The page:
Another year another historical drama with white guilt. This year’s entry, Selma, about Martin Luther King Jr.’s participation in the march from Selma to Montgomery, Alabama for black voting rights, is pretty great. The performances are solid and the visuals are terrific, but Paul Webb’s screenplay is a teeny bit of a mixed bag.
First, the good. David Oyelowo is fantastic as MLK. Anytime he’s standing up for what he believes in (whether it’s during a speech, talking to the president, or protesting), Oyelowo’s voice is powerful and his body movements are aggressive. He even knocks it out of the park in “smaller” scenes where MLK is chatting with his wife or talking to someone over the phone. It’s beyond believable, and Oyelowo deserves any praise that’s given to him.
While there wasn’t a true standout supporting performance, Carmen Ejogo and Tom Wilkinson do a great job as MLK’s wife and Lyndon B. Johnson respectively. The rest of the supporting cast (made up of Tim Roth, Common, Oprah Winfrey, Cuba Gooding Jr., and Giovanni Ribisi) all do a perfectly fine job.
The real star of the show here is director Ava DuVernay. Aside from directing her actors, she aces the look of the film. Her and cinematographer Bradford Young made a gorgeous looking film. All the exterior shots are stunning (making me believe that visual effects work had to be done to create the film’s almost dreary look) and the interiors are well-lit and focused. There were also some seriously creative shots in this film that most people will unfortunately overlook. Here’s hoping that subtlety doesn’t go unnoticed come Oscar season.
Also, as a brief mention. DuVernay does a terrific job with the protest scenes in the film. Staying away from “cheap” shots (showing lots of beatings and/or death is an easy way to evoke emotion from the audience), DuVernay stages some seriously impactful scenes with respect and grace.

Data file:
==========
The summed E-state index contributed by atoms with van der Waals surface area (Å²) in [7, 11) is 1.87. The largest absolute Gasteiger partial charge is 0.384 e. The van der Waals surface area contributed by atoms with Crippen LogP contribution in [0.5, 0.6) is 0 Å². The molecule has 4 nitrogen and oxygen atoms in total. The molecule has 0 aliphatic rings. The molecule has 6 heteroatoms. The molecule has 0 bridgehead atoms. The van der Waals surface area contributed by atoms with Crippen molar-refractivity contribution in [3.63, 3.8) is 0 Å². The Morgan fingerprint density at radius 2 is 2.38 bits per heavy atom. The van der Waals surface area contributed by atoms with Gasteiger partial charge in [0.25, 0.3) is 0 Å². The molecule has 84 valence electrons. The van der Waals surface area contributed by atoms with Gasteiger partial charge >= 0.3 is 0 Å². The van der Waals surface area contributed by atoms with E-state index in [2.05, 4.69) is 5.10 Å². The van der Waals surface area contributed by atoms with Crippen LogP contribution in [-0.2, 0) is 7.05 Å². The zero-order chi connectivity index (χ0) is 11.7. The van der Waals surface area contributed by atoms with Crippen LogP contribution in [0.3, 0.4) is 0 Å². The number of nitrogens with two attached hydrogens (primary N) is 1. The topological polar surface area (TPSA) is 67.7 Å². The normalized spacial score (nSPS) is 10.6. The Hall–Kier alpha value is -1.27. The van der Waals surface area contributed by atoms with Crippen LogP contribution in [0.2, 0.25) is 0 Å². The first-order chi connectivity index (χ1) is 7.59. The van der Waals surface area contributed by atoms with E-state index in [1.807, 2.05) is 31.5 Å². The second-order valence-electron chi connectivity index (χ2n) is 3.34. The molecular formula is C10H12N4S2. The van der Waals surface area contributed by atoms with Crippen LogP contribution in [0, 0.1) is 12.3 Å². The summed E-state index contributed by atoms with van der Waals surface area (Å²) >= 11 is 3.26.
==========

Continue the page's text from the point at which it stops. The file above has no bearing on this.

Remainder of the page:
Now, we talk about Paul Webb’s screenplay. Whether it’s historically accurate or not doesn’t bother an idiot like me. Where the screenplay does bother an idiot like me is when the dialogue is unexciting. I understand that not every scene can be debates, arguments, or speeches, but there’s nothing wrong with spicing up “filler” dialogue (this can easily be achieved with humor or drama). Expect a couple of scenes where your mind will be elsewhere.
But thankfully Paul Webb does a mostly solid job. He may be getting some hate for (apparently) not being historically accurate, but nobody can disagree that he wasn’t respectful when it came to the protest scenes. There’s thankfully only a few big ones and none of them felt unnecessary. This is a drama more than an action film.
Nobody should expect a cinematic masterpiece from Selma. What you should expect is a great drama with believable performances, beautiful imagery, and a mostly well-written and respectful screenplay.